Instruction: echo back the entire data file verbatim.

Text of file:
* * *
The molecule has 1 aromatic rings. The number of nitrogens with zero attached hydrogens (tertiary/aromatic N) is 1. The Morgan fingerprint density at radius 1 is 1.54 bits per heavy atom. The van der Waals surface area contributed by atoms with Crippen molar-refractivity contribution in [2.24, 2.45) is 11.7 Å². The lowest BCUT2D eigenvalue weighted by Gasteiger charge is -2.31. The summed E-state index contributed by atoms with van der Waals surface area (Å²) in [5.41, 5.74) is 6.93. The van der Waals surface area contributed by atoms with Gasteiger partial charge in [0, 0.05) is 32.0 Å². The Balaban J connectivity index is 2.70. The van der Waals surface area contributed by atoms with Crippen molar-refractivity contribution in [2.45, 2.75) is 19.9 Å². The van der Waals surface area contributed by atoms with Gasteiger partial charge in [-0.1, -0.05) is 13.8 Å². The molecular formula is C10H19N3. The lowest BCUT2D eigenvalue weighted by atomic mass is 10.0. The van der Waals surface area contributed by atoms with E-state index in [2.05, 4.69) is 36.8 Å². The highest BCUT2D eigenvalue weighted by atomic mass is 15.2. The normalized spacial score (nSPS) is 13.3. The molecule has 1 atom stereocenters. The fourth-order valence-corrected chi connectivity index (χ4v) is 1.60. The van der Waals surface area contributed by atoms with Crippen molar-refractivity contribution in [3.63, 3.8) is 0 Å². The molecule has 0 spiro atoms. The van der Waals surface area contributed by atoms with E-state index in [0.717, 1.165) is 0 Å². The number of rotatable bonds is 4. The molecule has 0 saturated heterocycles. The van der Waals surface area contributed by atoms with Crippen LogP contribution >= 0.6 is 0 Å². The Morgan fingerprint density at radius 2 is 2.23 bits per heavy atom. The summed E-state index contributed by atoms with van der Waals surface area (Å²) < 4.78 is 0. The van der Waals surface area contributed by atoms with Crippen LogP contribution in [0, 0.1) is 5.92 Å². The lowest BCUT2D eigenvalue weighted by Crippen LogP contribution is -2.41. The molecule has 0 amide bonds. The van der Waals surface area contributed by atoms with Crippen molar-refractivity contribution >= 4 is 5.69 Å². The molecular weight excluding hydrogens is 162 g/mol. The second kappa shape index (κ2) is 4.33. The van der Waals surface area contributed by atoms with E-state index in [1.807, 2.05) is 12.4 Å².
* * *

The molecule has 1 aromatic rings. The number of nitrogens with zero attached hydrogens (tertiary/aromatic N) is 1. The Morgan fingerprint density at radius 1 is 1.54 bits per heavy atom. The van der Waals surface area contributed by atoms with Crippen molar-refractivity contribution in [2.24, 2.45) is 11.7 Å². The lowest BCUT2D eigenvalue weighted by Gasteiger charge is -2.31. The summed E-state index contributed by atoms with van der Waals surface area (Å²) in [5.41, 5.74) is 6.93. The van der Waals surface area contributed by atoms with Gasteiger partial charge in [0, 0.05) is 32.0 Å². The Balaban J connectivity index is 2.70. The van der Waals surface area contributed by atoms with Crippen molar-refractivity contribution in [2.45, 2.75) is 19.9 Å². The van der Waals surface area contributed by atoms with Gasteiger partial charge in [-0.1, -0.05) is 13.8 Å². The molecular formula is C10H19N3. The lowest BCUT2D eigenvalue weighted by atomic mass is 10.0. The van der Waals surface area contributed by atoms with E-state index in [2.05, 4.69) is 36.8 Å². The highest BCUT2D eigenvalue weighted by atomic mass is 15.2. The normalized spacial score (nSPS) is 13.3. The molecule has 1 atom stereocenters. The fourth-order valence-corrected chi connectivity index (χ4v) is 1.60. The van der Waals surface area contributed by atoms with Crippen molar-refractivity contribution in [3.63, 3.8) is 0 Å². The molecule has 0 spiro atoms. The van der Waals surface area contributed by atoms with E-state index in [0.717, 1.165) is 0 Å². The number of rotatable bonds is 4. The molecule has 0 saturated heterocycles. The van der Waals surface area contributed by atoms with Crippen LogP contribution >= 0.6 is 0 Å². The Morgan fingerprint density at radius 2 is 2.23 bits per heavy atom. The summed E-state index contributed by atoms with van der Waals surface area (Å²) < 4.78 is 0. The van der Waals surface area contributed by atoms with Crippen LogP contribution in [0, 0.1) is 5.92 Å². The lowest BCUT2D eigenvalue weighted by Crippen LogP contribution is -2.41. The molecule has 0 amide bonds. The van der Waals surface area contributed by atoms with Crippen molar-refractivity contribution >= 4 is 5.69 Å². The molecular weight excluding hydrogens is 162 g/mol. The second kappa shape index (κ2) is 4.33. The van der Waals surface area contributed by atoms with E-state index in [1.807, 2.05) is 12.4 Å².